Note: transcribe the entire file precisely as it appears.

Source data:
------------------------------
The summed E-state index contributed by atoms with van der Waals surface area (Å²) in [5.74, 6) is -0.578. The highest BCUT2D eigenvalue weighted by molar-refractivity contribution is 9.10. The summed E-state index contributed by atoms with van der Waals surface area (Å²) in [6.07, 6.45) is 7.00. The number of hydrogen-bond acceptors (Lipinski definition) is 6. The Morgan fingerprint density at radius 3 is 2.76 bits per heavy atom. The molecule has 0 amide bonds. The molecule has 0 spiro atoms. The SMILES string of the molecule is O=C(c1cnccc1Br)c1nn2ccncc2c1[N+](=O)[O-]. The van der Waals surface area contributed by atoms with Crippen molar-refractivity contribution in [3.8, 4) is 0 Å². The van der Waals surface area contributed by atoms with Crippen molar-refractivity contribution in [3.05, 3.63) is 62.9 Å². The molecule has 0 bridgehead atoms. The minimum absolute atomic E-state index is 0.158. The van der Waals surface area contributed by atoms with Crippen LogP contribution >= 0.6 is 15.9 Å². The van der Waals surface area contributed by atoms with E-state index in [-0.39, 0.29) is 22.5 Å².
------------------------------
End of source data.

The summed E-state index contributed by atoms with van der Waals surface area (Å²) in [5.74, 6) is -0.578. The highest BCUT2D eigenvalue weighted by molar-refractivity contribution is 9.10. The summed E-state index contributed by atoms with van der Waals surface area (Å²) in [6.07, 6.45) is 7.00. The number of hydrogen-bond acceptors (Lipinski definition) is 6. The Morgan fingerprint density at radius 3 is 2.76 bits per heavy atom. The molecule has 0 amide bonds. The molecule has 0 spiro atoms. The SMILES string of the molecule is O=C(c1cnccc1Br)c1nn2ccncc2c1[N+](=O)[O-]. The van der Waals surface area contributed by atoms with Crippen molar-refractivity contribution in [3.8, 4) is 0 Å². The van der Waals surface area contributed by atoms with Crippen molar-refractivity contribution in [3.05, 3.63) is 62.9 Å². The molecule has 0 bridgehead atoms. The minimum absolute atomic E-state index is 0.158. The van der Waals surface area contributed by atoms with Crippen LogP contribution >= 0.6 is 15.9 Å². The van der Waals surface area contributed by atoms with E-state index in [-0.39, 0.29) is 22.5 Å².